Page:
'Read Two Sentences Down': Jackson Clarifies COVID Prison Release Ruling

Judge Ketanji Brown Jackson, President Joe Biden's nominee for the Supreme Court, clarified to North Carolina Republican Senator Thom Tillis about her position on releasing prisoners during the COVID-19 pandemic.

During the latest round of questioning at Jackson's confirmation hearing Wednesday, Tillis read one line from an opinion that Jackson wrote as a federal judge in Washington D.C. in the case of United States v. Wiggins.

"The obvious increased risk of harm that the COVID-19 pandemic poses to individuals who've been detained in the District's correctional facilities reasonably suggests that each and every defendant that is currently in the D.C. Department of Corrections custody and thus cannot take individual measures to control their own hygiene and distance themselves from others should be released," Tillis read from the document.

"Do I read that statement to say that you felt given the circumstances of the time they should all be released?" he asked the judge.

"No senator, you don't read it correctly," Jackson replied.

Jackson noted the quote was taken out of context, as she proceeded in the opinion to argue against the blanket release of all inmates.

"Senator, if you read two more sentences down, that is precisely what I focus on," the Supreme Court nominee said.

Tillis later told reporters that he was concerned about Jackson's "empathy" in her sentencing.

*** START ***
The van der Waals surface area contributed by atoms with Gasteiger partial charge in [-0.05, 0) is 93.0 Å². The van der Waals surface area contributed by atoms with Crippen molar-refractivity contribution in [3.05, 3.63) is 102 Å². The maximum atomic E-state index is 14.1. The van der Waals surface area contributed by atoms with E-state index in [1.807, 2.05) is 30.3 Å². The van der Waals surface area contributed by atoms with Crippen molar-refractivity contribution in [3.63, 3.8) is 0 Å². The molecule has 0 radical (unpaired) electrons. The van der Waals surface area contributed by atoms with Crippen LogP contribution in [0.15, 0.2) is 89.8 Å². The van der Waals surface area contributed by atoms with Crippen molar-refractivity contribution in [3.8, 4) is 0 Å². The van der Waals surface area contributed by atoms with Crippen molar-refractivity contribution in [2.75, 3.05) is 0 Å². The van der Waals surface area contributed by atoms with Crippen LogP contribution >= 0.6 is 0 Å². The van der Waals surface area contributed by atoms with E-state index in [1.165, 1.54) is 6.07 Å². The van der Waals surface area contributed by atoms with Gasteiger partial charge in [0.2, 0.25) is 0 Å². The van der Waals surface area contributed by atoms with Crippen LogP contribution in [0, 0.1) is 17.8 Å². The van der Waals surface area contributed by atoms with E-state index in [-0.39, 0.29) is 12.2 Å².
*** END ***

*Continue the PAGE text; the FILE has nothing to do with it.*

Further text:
Jackson Clarifies COVID Prison Release Ruling
U.S. Supreme Court nominee Judge Ketanji Brown Jackson testifies during her confirmation hearing before the Senate Judiciary Committee in the Hart Senate Office Building on Capitol Hill March 23, 2022 in Washington, D.C. Jackson clarified her opinion on releasing prisoners during the COVID-19 pandemic after being questioned by Senator Thom Tillis. Drew Angerer/Getty Images

Jackson's confirmation hearings in the Senate Judiciary began on Monday. If confirmed, Jackson will be the first Black woman to ever serve on the Supreme Court in its history.

The judge on Tuesday defended her record as she faced 13 hours of questioning from the panel's 22 lawmakers.

Jackson refuted assertions from Missouri Senator Josh Hawley and other GOP members that she had a pattern of leniency on sentencing in sex offense cases involving minors.

"As a mother and a judge who has had to deal with these cases, I was thinking that nothing could be further from the truth," Jackson said.

In her defense, she noted limitations in sentencing guidelines and orders for judges to hand down a sentence that's "sufficient but not greater than necessary to promote the purposes of punishment."

Jackson also defended her work representing detainees at Guantánamo Bay, reminding lawmakers that federal public defenders "don't get to pick their clients" and that she viewed it as an opportunity to stand up for the "constitutional value of representation."

Update 03/23/22, 12:10 p.m. ET: This story was updated with more information and background.